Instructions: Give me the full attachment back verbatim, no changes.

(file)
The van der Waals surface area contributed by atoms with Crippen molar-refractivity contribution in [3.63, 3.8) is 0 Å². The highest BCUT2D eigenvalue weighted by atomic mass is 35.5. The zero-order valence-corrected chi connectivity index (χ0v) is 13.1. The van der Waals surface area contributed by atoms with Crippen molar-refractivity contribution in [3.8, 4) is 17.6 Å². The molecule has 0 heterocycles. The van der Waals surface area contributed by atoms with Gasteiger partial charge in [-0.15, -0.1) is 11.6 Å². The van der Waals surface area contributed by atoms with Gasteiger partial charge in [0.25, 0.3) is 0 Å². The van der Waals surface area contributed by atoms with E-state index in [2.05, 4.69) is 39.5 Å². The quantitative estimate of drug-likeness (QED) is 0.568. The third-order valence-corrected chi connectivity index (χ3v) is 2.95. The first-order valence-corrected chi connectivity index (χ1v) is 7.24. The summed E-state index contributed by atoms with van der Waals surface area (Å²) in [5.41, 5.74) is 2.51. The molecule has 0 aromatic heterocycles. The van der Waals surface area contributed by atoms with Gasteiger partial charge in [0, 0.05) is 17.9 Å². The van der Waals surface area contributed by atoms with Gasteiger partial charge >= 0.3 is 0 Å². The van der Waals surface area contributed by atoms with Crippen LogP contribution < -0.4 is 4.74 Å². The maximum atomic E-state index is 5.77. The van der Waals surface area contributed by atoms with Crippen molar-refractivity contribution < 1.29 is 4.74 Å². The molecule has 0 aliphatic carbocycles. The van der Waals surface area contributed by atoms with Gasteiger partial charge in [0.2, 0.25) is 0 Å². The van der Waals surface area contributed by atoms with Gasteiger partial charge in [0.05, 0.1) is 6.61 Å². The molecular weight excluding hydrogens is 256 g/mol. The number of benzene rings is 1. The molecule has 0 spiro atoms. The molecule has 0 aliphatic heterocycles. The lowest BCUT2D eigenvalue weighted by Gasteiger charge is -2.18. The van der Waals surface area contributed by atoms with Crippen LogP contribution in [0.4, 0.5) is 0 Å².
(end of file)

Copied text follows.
The van der Waals surface area contributed by atoms with Crippen molar-refractivity contribution in [3.63, 3.8) is 0 Å². The highest BCUT2D eigenvalue weighted by atomic mass is 35.5. The zero-order valence-corrected chi connectivity index (χ0v) is 13.1. The van der Waals surface area contributed by atoms with Crippen molar-refractivity contribution in [3.8, 4) is 17.6 Å². The molecule has 0 heterocycles. The van der Waals surface area contributed by atoms with Gasteiger partial charge in [-0.15, -0.1) is 11.6 Å². The van der Waals surface area contributed by atoms with Gasteiger partial charge in [0.25, 0.3) is 0 Å². The van der Waals surface area contributed by atoms with E-state index in [2.05, 4.69) is 39.5 Å². The quantitative estimate of drug-likeness (QED) is 0.568. The third-order valence-corrected chi connectivity index (χ3v) is 2.95. The first-order valence-corrected chi connectivity index (χ1v) is 7.24. The summed E-state index contributed by atoms with van der Waals surface area (Å²) in [5.41, 5.74) is 2.51. The molecule has 0 aromatic heterocycles. The van der Waals surface area contributed by atoms with Gasteiger partial charge in [0, 0.05) is 17.9 Å². The van der Waals surface area contributed by atoms with Gasteiger partial charge >= 0.3 is 0 Å². The van der Waals surface area contributed by atoms with Crippen LogP contribution < -0.4 is 4.74 Å². The maximum atomic E-state index is 5.77. The van der Waals surface area contributed by atoms with Crippen molar-refractivity contribution < 1.29 is 4.74 Å². The molecule has 0 aliphatic carbocycles. The van der Waals surface area contributed by atoms with Gasteiger partial charge in [0.2, 0.25) is 0 Å². The van der Waals surface area contributed by atoms with Gasteiger partial charge in [0.05, 0.1) is 6.61 Å². The molecular weight excluding hydrogens is 256 g/mol. The number of benzene rings is 1. The molecule has 0 spiro atoms. The molecule has 0 aliphatic heterocycles. The lowest BCUT2D eigenvalue weighted by Gasteiger charge is -2.18. The van der Waals surface area contributed by atoms with Crippen LogP contribution in [0.4, 0.5) is 0 Å².